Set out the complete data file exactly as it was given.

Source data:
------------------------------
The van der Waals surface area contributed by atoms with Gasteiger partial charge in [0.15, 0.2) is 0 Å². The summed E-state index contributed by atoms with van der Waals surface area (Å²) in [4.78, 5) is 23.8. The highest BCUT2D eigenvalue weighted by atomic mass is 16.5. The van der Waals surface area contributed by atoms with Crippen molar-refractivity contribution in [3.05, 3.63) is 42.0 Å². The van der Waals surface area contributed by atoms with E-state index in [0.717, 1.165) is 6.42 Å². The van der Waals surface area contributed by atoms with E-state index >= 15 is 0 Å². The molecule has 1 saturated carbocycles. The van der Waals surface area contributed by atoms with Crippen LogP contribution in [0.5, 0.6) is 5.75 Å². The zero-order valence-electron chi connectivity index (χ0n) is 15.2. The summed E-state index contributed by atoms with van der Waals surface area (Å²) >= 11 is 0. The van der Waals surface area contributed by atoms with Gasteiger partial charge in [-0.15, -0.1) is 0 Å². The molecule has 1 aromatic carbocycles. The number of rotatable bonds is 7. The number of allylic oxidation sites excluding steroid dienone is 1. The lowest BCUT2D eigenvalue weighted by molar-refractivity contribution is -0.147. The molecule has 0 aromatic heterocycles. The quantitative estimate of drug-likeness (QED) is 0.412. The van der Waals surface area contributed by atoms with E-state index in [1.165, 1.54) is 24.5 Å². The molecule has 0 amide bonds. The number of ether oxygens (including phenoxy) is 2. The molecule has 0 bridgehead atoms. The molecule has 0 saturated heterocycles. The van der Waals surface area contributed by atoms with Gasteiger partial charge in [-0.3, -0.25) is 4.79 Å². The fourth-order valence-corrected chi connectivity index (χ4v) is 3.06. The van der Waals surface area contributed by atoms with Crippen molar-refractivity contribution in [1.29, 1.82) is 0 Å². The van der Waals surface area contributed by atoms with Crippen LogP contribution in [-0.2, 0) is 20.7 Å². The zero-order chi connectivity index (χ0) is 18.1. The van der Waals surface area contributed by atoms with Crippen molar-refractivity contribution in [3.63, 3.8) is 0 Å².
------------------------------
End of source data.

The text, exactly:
The van der Waals surface area contributed by atoms with Gasteiger partial charge in [0.15, 0.2) is 0 Å². The summed E-state index contributed by atoms with van der Waals surface area (Å²) in [4.78, 5) is 23.8. The highest BCUT2D eigenvalue weighted by atomic mass is 16.5. The van der Waals surface area contributed by atoms with Crippen molar-refractivity contribution in [3.05, 3.63) is 42.0 Å². The van der Waals surface area contributed by atoms with E-state index in [0.717, 1.165) is 6.42 Å². The van der Waals surface area contributed by atoms with E-state index >= 15 is 0 Å². The molecule has 1 saturated carbocycles. The van der Waals surface area contributed by atoms with Crippen LogP contribution in [0.5, 0.6) is 5.75 Å². The zero-order valence-electron chi connectivity index (χ0n) is 15.2. The summed E-state index contributed by atoms with van der Waals surface area (Å²) >= 11 is 0. The van der Waals surface area contributed by atoms with Gasteiger partial charge in [-0.15, -0.1) is 0 Å². The molecule has 1 aromatic carbocycles. The number of rotatable bonds is 7. The number of allylic oxidation sites excluding steroid dienone is 1. The lowest BCUT2D eigenvalue weighted by molar-refractivity contribution is -0.147. The molecule has 0 aromatic heterocycles. The quantitative estimate of drug-likeness (QED) is 0.412. The van der Waals surface area contributed by atoms with E-state index in [1.165, 1.54) is 24.5 Å². The molecule has 0 amide bonds. The number of ether oxygens (including phenoxy) is 2. The molecule has 0 bridgehead atoms. The molecule has 0 saturated heterocycles. The van der Waals surface area contributed by atoms with Gasteiger partial charge in [-0.3, -0.25) is 4.79 Å². The fourth-order valence-corrected chi connectivity index (χ4v) is 3.06. The van der Waals surface area contributed by atoms with Crippen molar-refractivity contribution in [1.29, 1.82) is 0 Å². The van der Waals surface area contributed by atoms with Crippen LogP contribution in [-0.2, 0) is 20.7 Å². The zero-order chi connectivity index (χ0) is 18.1. The van der Waals surface area contributed by atoms with Crippen molar-refractivity contribution in [3.63, 3.8) is 0 Å².